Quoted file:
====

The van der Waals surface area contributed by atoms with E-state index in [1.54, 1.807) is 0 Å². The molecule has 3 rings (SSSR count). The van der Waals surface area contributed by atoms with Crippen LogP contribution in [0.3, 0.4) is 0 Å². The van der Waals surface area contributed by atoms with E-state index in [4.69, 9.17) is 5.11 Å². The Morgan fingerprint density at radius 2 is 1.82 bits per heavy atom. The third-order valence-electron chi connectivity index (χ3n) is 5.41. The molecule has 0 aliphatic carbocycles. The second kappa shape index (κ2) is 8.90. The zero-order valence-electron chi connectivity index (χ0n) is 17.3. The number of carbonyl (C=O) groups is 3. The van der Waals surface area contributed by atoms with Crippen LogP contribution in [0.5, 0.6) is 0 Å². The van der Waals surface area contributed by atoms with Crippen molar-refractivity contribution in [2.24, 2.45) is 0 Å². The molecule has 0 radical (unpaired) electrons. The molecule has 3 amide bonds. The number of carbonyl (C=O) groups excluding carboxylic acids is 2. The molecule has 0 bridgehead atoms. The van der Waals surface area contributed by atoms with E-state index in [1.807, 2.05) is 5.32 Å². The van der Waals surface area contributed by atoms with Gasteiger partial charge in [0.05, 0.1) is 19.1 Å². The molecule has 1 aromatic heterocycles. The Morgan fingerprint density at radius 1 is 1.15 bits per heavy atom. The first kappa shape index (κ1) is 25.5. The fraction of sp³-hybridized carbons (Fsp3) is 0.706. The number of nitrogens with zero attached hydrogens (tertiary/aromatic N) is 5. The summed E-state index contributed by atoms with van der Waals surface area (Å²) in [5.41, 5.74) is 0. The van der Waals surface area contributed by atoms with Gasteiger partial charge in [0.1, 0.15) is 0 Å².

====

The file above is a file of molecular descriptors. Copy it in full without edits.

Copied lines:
The van der Waals surface area contributed by atoms with E-state index in [1.54, 1.807) is 0 Å². The molecule has 3 rings (SSSR count). The van der Waals surface area contributed by atoms with Crippen LogP contribution in [0.3, 0.4) is 0 Å². The van der Waals surface area contributed by atoms with E-state index in [4.69, 9.17) is 5.11 Å². The Morgan fingerprint density at radius 2 is 1.82 bits per heavy atom. The third-order valence-electron chi connectivity index (χ3n) is 5.41. The molecule has 0 aliphatic carbocycles. The second kappa shape index (κ2) is 8.90. The zero-order valence-electron chi connectivity index (χ0n) is 17.3. The number of carbonyl (C=O) groups is 3. The van der Waals surface area contributed by atoms with Crippen LogP contribution in [0.5, 0.6) is 0 Å². The van der Waals surface area contributed by atoms with Crippen molar-refractivity contribution in [2.24, 2.45) is 0 Å². The molecule has 0 radical (unpaired) electrons. The molecule has 3 amide bonds. The number of carbonyl (C=O) groups excluding carboxylic acids is 2. The molecule has 0 bridgehead atoms. The van der Waals surface area contributed by atoms with E-state index in [1.807, 2.05) is 5.32 Å². The van der Waals surface area contributed by atoms with Gasteiger partial charge in [0.05, 0.1) is 19.1 Å². The molecule has 1 aromatic heterocycles. The Morgan fingerprint density at radius 1 is 1.15 bits per heavy atom. The first kappa shape index (κ1) is 25.5. The fraction of sp³-hybridized carbons (Fsp3) is 0.706. The number of nitrogens with zero attached hydrogens (tertiary/aromatic N) is 5. The summed E-state index contributed by atoms with van der Waals surface area (Å²) in [5.41, 5.74) is 0. The van der Waals surface area contributed by atoms with Gasteiger partial charge in [0.1, 0.15) is 0 Å².